"Insanity: doing the same thing over and over again and expecting different results."
I have an ongoing fantasy in my life. It's the one in which I dream of being the proprietress of a gourmet specialty foods shop. The type of place that serves seasonal, fresh fare: gorgeous salads with homemade dressings, tantalizing soups served with tartine, savory egg quiches formed in individual tart pans, single serving pizzas (for breakfast and lunch) made on artisinal wild yeast sourdough crust, and of course, perfect desserts that dazzle the eye in the pastry case. The bistro would be open for breakfast and lunch and perhaps afternoon tea (or for me, Café au lait instead of tea). Since I am dreaming, I can also add in a specialty cheese case and house-made charcuterie. I might as well make my own pickles and fermented items, too. Would you like homemade sauerkraut on your pastrami sandwich? Yes, please.
Then filtering through the sunlit daydream is the reality: food spoilage, employee turnover, vendors, plugged plumbing, a broken oven, fickle customers, payroll, bills, debt, theft, marketing plans, and balance sheets. The list goes on. Plus, after a long day in the kitchen, I am reminded by my aching feet (from standing constantly), and dry hands (from washing continuously) that cooking and/or baking for a living is no joke. It's really hard work. Much harder physically than my chosen profession selling technology services to industrial companies. And, yes, I am aware that if I should choose to go down this path one day, I should work on the business, and not in the business.
|My first attempt at making over-sized chocolate meringue cookies.|
|The cocoa weighed down the whipped egg whites and produced a runny mixture.|
If you will, picture me tucked into bed one night, reading light on, trying to make myself drowsy by slowly turning the pages of the Otollenghi cookbook while metaphorically devouring the beautiful photographs and using my right-brain to imagine how the delicious sounding recipes might taste. (Try saying Otollenghi five times fast... that'll make you want to snuff the light and go to sleep.) I finally crossed into the dessert section towards the end of the book and instantly became fully alert (now that's counter productive to the sleepy-time routine) when I saw a photo of the absolutely gorgeous Pistachio and Rose Water Meringues and then on the following page the dramatic billowing fluffs called Cinnamon and Hazelnut Meringues.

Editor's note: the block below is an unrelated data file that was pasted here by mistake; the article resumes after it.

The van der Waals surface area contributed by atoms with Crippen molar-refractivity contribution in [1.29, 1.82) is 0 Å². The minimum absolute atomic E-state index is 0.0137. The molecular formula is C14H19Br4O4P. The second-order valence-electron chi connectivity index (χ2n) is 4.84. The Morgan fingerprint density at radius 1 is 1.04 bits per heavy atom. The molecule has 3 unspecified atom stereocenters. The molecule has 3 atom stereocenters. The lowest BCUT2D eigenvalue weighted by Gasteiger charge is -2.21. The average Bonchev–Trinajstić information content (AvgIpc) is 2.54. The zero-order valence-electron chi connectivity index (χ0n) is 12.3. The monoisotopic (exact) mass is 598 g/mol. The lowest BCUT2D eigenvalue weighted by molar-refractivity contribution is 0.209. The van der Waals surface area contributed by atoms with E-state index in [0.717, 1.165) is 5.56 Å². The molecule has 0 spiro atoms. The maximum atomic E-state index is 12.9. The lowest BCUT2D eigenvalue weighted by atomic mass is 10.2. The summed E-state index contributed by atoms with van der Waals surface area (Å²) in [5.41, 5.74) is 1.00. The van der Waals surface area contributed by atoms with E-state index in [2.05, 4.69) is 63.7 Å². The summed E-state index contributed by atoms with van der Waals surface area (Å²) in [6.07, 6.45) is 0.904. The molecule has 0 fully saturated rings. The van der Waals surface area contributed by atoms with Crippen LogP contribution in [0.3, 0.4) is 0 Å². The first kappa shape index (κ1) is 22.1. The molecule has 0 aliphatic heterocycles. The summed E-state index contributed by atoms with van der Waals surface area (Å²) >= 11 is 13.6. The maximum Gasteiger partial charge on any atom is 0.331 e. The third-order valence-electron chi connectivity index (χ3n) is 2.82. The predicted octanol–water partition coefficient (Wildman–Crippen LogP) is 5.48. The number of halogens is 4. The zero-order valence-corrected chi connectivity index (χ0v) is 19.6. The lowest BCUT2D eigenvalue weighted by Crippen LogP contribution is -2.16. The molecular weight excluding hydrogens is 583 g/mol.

When I say meringues, let me confide in you that these particular globes of sugar and egg white awesomeness are like no other meringue cookies I have seen before. These cookies are paving their own way to stardom; all they need is an agent. In his best-selling book, Yotam writes, "If you ask someone if they've heard of Ottolenghi, the answer is often, "Yes, I know, it's the place with the meringues."" All it took was two photos to convince me that what Yotam wrote was true.
|The sugar is spread on a parchment lined baking sheet |
before being transferred to the oven.
|The hot sugar is ready to be added to the frothy egg whites.|
Similar to my experience with uncovering how to bake a Cathy's Rum Cake, it was once again up to me to figure out by trial and error how to produce a chocolate meringue cookie using Ottolenghi's method as a springboard. As the saying goes, third time's the charm. That's how many attempts it took to get this recipe right. I should be thankful. Three is not so many times at bat in the big "baking picture", especially if one reads Cook's Illustrated and contemplates what their recipe testers endure to get recipes to a publishable state.
So, bake more cookies I did. The only change I made was to beat the egg whites at a higher speed. I foolishly repeated adding the cocoa powder in the last two minutes of beating. Because I didn't really change anything, I should not have been surprised to get the same result as before. After further contemplation, it finally hit me that the fat in the cocoa powder was deflating the beautiful whipped egg whites. It seems silly really—I was scrupulously cleaning my mixer bowl and whisk with a juicy lemon slice to remove any invisible specs of fat from the bowl and yet I was introducing fat into the mix via the unsweetened cocoa. One tablespoon of cocoa (5 grams) contains a half gram of fat. In other words, enough fat to completely change the final consistency of the mixture from stiff and fluffy to soft and runny. Once the egg whites and sugar have finished whipping, you can add the flavorings or your choice. At Ottolenghi, the meringues are often dipped in pulverized praline or finely minced nuts, such as bright green pistachios.
For the third try I completely finished whipping the egg whites to the proper stiff and fluffy consistency. Then, and only then, did I mix in the vanilla extract while the machine was still cranking away. After I turned off the machine and removed the bowl to the counter, I used a light hand to fold in the cocoa. I preferred leaving streaks of cocoa through the mix, and then I added the chocolate chips. One of Maddie's guy friends said that the addition of chocolate chips was genius. While I am generally opposed to people throwing the word genius around willy-nilly, when it was applied to me, well... I willingly and gladly accepted the label. 'Cause really, the chocolate chips added to the mix is genius; a moment of inspiration. I also liked liberally decorating the tops with ground cocoa nibs for a more beautiful presentation, plus the nibs are pretty tasty.
|The crust is dry, but yields easily to the bite and the inside is gooey like a homemade marshmallow.|